Social media is an extremely effective tool in bringing awareness to your legal services and expertise. It serves as a marketplace where clients might be searching for whom they should engage and seek legal assistance from.
Writing Articles or Commentaries Online
With the law constantly changing and developing, keeping abreast with the latest updates is crucial.
Writing articles for the Law Gazette, Singapore Law Review journal or a commentary on topics you are familiar with and have the most passion for, will not only hone your writing skills but will allow you to share your views and help to establish yourself as a source of information or insight. Providing content that is relevant and of quality will boost your credibility.
Post your articles on social media platforms such as LinkedIn and Facebook to facilitate professional discourse with like-minded individuals. This will allow you to build relationships with a wider network of people.
Technology has also facilitated better access and interactions between professionals all around the world.
Webinars are online conferences or seminars that are held on platforms such as Zoom or Google Meet. Webinars have become the most common method of information sharing now that large in-person conferences have been put on hold. Speakers or attendees need not physically attend at a space. Instead, one can attend a webinar from the comfort of home or office.
Register yourself for webinars in subjects you are interested in or which you wish to learn more of and actively engage in them via webinar tools such as chats, polls and surveys that make discourse interactive and engaging. An insightful question or comment could spark conversations with others which could lead to future collaboration.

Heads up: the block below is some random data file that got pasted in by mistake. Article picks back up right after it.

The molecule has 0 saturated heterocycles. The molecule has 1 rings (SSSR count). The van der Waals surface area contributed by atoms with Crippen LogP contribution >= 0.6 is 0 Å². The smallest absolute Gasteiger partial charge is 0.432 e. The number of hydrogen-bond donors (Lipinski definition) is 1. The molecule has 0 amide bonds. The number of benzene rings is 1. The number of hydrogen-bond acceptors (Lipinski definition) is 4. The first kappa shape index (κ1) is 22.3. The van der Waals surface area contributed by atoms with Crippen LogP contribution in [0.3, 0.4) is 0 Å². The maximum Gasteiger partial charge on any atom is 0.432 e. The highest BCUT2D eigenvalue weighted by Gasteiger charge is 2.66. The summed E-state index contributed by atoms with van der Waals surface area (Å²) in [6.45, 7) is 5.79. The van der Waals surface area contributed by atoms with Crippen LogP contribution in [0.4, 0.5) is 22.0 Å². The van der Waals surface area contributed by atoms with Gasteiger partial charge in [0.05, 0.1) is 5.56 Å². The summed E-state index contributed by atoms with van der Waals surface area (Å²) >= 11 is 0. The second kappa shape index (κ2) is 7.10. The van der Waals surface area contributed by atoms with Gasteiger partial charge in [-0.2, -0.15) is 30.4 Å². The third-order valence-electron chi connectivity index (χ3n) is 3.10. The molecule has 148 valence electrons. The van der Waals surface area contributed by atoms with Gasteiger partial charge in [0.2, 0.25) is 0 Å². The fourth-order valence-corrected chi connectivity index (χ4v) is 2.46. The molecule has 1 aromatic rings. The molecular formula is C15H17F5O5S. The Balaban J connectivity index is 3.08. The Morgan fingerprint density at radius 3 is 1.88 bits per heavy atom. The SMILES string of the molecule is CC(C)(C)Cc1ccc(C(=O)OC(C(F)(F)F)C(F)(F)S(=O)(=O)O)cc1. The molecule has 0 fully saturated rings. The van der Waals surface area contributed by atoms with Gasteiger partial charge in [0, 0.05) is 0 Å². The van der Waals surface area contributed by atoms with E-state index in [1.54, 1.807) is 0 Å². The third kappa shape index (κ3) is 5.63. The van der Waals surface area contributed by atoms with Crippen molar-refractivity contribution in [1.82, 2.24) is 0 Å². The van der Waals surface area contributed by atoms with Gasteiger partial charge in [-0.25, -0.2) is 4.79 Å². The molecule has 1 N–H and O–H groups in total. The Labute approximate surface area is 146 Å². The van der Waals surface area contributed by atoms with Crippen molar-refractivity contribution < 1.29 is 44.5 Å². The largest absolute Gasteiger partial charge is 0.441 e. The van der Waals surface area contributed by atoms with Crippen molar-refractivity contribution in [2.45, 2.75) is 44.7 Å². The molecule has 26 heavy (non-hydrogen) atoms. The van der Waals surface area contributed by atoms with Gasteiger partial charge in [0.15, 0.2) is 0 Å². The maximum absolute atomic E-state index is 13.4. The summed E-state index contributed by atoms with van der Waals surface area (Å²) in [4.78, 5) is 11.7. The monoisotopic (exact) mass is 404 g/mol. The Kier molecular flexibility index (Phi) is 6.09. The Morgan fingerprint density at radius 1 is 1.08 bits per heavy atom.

Attending virtual luncheons organised by the Law Society of Singapore is also a way for you to take a break from work and engage in friendly banter with your fellow members of the profession. You may wish to consider exploring Eventbrite, which is an independent platform that hosts a variety of virtual events which you can choose from.
After a virtual event, an active step can be taken by following up with a fellow member or individual by connecting with them on LinkedIn or sending them an e-mail to stay in touch. You can also post on social media platforms where you attended a particular event and share your thoughts on the event to engage with other people who attended the same event. In this way, virtual events can help you build a community around your personal brand.
As a young lawyer starting out, there will be fellow young lawyers who may be struggling with certain aspects of practice or the law. Why not take the extra step by creating an event amongst a group of fellow young lawyers?
Before you set out to develop and build your brand as a young lawyer, ask yourself – What drives you? What are your values as a legal professional? What are your strengths and weaknesses? What do you want to achieve in your professional and personal life? How will your lifelong goals align with your career goals?
Networking and developing your personal brand are matters that are within your control. They require deliberate and sustained effort to pursue. Be humble, committed, dependable, and empathetic. Reinforce your attributes through your actions. Not only are you developing yourself professionally, but you are also working to become the best version of yourself and building your confidence as a young lawyer. Ultimately, the onus is on you to leverage on technology available to you and to be innovative in your methods.
Stay true to yourself and be bold.
I wish you all best in your career.